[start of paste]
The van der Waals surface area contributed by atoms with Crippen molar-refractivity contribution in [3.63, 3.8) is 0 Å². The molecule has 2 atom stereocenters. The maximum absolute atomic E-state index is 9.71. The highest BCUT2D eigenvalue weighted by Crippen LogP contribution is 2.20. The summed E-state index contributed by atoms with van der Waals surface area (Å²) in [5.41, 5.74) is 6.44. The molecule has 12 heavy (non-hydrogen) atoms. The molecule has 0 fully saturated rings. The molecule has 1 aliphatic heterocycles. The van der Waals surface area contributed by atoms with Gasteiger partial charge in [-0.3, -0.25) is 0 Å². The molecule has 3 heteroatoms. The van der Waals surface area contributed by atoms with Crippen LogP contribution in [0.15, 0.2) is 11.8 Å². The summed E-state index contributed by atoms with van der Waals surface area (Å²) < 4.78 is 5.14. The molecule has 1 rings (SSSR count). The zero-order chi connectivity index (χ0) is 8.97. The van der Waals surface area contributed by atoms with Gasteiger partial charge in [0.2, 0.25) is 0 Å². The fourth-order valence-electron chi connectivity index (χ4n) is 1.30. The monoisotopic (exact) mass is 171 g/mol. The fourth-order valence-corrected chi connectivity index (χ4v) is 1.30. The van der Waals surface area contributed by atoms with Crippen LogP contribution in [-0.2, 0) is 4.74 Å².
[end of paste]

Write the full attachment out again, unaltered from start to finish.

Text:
The van der Waals surface area contributed by atoms with Crippen molar-refractivity contribution in [3.63, 3.8) is 0 Å². The molecule has 2 atom stereocenters. The maximum absolute atomic E-state index is 9.71. The highest BCUT2D eigenvalue weighted by Crippen LogP contribution is 2.20. The summed E-state index contributed by atoms with van der Waals surface area (Å²) in [5.41, 5.74) is 6.44. The molecule has 12 heavy (non-hydrogen) atoms. The molecule has 0 fully saturated rings. The molecule has 1 aliphatic heterocycles. The van der Waals surface area contributed by atoms with Gasteiger partial charge in [-0.3, -0.25) is 0 Å². The molecule has 3 heteroatoms. The van der Waals surface area contributed by atoms with Crippen LogP contribution in [0.15, 0.2) is 11.8 Å². The summed E-state index contributed by atoms with van der Waals surface area (Å²) < 4.78 is 5.14. The molecule has 1 rings (SSSR count). The zero-order chi connectivity index (χ0) is 8.97. The van der Waals surface area contributed by atoms with Gasteiger partial charge in [0.2, 0.25) is 0 Å². The fourth-order valence-electron chi connectivity index (χ4n) is 1.30. The monoisotopic (exact) mass is 171 g/mol. The fourth-order valence-corrected chi connectivity index (χ4v) is 1.30. The van der Waals surface area contributed by atoms with Crippen LogP contribution in [-0.2, 0) is 4.74 Å².